By Rachel Harris April 19th was a day of highs and lows. During the day, school was abuzz. Everyone ...
by Alice Woods, guest blogger
Kristen, Andrew and I sat in a booth near the windows. The Stanford/Hecht dining hall hummed with the sound of many young voices peppered over the incessant buzz of industrial refrigeration. I don’t remember how the word ‘bitch’ came up in conversation; today, in any description of women, the word is often casually implanted, so its use in this case was not significant. Nonetheless ‘bitch’ triggered my newly conditioned response: to point at someone and say, half-jokingly, “Hey, we don’t say that.”
“What?” Andrew was confused at my offense. My closer friends know of my recent feminist sensitization and might jokingly apologize or make some snide comment about women’s and gender studies. I gladly accept these responses as they fit into my larger goal of subtly sharing my strong sentiments of equality while always seeming to take this “feminism thing” only half-seriously. I’m not nearly comfortable enough at this school to openly share my “controversial” point of view.
In any case, Kristen, being in on the ongoing “joke” about the field of study to which I may devote my life, said, “Alice is a feminist so she doesn’t like that word.”
Her condescending tone snapped something in me. More seriously, but still always keeping anything feminism-related very light, I slapped the table and turned to her saying, “You are a feminist!”
She laughed and looked at Andrew, who she had been casually sleeping with for about a week. “Not really,” she corrected me.
I asked the two questions I always ask when trying to force the label of feminist onto others who reject it: “Do you think women should be paid as much as men in the same work? Do you think women are culpable for their rapes?”
Kristen cut me off before I finished, “I know, I know,”—she had heard me grill others with the question many times before—“but like,” she continued, while Andrew watched, laughing, “I’m not really a feminist, I really think women should just take care of their kids.” She sped up as she always does when making a long point. “Honestly if someone told me they would pay me to just stay home and take care of my kids and clean and cook, I would love that.” She giggled at Andrew.
“Yes!” Andrew slammed his fist down on the table. “I love it.” He loved it. He adores her and she knows what to say to continue that adoration, to make him think about marrying her.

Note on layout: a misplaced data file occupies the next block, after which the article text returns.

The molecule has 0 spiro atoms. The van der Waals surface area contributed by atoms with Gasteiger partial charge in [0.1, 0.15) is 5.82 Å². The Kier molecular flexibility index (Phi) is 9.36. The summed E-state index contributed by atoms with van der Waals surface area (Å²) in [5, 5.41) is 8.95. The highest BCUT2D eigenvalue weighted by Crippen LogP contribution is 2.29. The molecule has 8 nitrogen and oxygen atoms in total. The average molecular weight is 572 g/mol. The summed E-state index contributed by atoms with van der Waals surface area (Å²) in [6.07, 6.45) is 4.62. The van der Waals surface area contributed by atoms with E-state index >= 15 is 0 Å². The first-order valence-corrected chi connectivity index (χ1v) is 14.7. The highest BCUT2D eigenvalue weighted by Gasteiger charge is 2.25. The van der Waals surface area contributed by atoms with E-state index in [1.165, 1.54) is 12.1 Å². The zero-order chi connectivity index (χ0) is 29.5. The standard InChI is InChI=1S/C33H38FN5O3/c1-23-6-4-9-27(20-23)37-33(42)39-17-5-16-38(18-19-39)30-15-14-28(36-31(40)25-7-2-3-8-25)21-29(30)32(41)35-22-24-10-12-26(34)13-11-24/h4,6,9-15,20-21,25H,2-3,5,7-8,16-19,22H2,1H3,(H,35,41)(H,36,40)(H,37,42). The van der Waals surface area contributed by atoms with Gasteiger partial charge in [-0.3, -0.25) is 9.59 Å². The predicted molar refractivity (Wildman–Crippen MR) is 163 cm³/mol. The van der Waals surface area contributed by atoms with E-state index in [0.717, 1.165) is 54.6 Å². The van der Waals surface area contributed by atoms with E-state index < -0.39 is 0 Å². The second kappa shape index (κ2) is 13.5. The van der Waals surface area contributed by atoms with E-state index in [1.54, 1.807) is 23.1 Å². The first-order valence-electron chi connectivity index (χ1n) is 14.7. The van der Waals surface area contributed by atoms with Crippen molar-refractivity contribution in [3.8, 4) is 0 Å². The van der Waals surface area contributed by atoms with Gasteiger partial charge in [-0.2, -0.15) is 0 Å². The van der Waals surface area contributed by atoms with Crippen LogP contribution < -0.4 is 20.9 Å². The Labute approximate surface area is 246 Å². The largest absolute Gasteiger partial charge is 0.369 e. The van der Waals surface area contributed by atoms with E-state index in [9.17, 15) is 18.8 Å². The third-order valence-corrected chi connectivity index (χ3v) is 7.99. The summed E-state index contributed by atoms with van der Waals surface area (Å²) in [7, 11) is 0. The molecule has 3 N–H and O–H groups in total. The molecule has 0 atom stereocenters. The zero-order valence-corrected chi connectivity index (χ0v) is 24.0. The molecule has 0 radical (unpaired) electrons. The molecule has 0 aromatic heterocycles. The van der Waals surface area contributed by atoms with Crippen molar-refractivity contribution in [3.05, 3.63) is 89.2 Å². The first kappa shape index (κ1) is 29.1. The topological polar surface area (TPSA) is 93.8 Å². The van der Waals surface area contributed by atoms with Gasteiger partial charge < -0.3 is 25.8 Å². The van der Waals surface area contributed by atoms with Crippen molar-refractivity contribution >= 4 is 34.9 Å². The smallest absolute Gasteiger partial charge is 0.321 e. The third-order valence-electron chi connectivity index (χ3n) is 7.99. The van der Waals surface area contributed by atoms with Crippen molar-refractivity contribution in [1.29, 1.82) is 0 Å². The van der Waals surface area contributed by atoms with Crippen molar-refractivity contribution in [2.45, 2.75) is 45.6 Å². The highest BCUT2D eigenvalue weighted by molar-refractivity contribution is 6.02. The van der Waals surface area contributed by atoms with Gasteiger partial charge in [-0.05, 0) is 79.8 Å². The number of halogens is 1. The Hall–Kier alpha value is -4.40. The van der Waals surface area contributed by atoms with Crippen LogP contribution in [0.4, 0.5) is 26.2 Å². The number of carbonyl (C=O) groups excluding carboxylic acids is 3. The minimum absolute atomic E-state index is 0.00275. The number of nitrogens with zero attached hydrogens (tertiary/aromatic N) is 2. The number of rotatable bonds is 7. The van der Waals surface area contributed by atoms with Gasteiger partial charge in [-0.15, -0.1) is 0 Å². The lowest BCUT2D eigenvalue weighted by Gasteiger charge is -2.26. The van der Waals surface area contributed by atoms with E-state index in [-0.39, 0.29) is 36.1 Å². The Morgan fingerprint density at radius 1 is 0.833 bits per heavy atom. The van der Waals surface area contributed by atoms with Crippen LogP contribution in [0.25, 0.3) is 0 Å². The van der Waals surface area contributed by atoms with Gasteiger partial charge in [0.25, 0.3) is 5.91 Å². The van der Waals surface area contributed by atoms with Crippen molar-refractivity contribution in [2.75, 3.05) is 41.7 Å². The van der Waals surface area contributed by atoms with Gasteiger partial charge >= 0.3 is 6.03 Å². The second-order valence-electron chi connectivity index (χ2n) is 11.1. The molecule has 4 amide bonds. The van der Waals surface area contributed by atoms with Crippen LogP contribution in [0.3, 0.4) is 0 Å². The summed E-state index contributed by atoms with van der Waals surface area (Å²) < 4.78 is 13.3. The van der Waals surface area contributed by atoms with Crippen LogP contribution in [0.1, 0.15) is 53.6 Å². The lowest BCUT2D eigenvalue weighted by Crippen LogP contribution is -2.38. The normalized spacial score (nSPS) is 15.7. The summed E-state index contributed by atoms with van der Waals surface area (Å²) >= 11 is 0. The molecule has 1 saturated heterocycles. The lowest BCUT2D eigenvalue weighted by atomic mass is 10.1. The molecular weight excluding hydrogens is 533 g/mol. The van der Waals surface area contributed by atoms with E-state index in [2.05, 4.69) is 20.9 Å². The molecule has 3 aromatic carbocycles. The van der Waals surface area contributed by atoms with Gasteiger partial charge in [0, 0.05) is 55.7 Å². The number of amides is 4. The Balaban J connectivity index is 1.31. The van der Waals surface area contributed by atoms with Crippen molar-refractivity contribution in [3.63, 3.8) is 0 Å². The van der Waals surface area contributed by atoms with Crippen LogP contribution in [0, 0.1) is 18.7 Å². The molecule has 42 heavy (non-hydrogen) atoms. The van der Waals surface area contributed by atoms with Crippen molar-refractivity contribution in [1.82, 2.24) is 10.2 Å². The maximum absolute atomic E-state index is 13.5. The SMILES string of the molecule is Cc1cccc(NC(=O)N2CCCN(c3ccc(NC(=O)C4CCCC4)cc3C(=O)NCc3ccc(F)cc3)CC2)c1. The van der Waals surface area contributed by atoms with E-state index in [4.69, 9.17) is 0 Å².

“I would too!” I chimed in, angry that this girl, who I know is studying neuroscience with the hopes of becoming a brain surgeon, felt the need to cut down my beliefs in order to impress her love interest. “But that’s just what would make us happy,” I continued. “That might not be what makes everyone happy and they shouldn’t have to do that.”
Neither Kristen nor Andrew listened. My words, as any about gender equality and any that, dare I pity myself so, are spoken by a woman, were zoned out as hysterical nonsense—in this case, hysterical and distinctly unattractive nonsense. I am used to this from men, but Kristen’s insult, and it was an insult, had me seething.
Why is this topic so laughable? Why, when I bring up feminism, this fight for equality, do men and women roll their eyes and tune me out? Why must feminism be such a dreadfully unattractive and taboo topic of conversation? Why do I feel the need to giggle self-deprecatingly when I tell people that this is my major? My foray into what I have come to think of as my “out-loud feminism” has been marked with these kinds of questions and frustrating conversations. There have been moments of shame and embarrassment associated with my point of view, but there always exists some feeling of pride during and after these incidents. I feel like I know that I am right, and if others cannot see the validity in my statements, that is their loss.
And yet I so often feel it is my loss when others cannot see through the comfortable bandage that the media and society have wound around their eyes. I am the recipient of mocking and worst of all, indifference. I am not used to my words and views being so chastised by those I share them with. I find myself grateful to the point of tears when I find a sister in my fight, or an enlightened man. Feminism binds me to those I might not otherwise find common ground with but cuts me off from many who I might otherwise open up to. In this way, I have found it to be like an unpopular religion or a cult. From this comes the absurdity of my situation: the idea that there exists a cult of equality. Don’t most people believe in equality? Apparently not, as my views and my fight for equality are laughed at, and brushed off.
And yet, even through my frustrations, I get constant reminders of the importance of this fight, and the small ways in which I can see that feminism does make a difference to keep me afloat. I am not going to stop asking people not to say “bitch” and “slut” even while my peers may not be able to understand why these words frustrate me. And after months of constant reminders, being dragged to women’s leadership events, and seeing the feminist articles and videos that I never stop posting on Facebook, my friends have indeed decreased their inadvertent slut-shaming, and use of derogatory words and comments. Most of all, I am happy to report that Kristen no longer denies being a feminist, at least not when I’m around.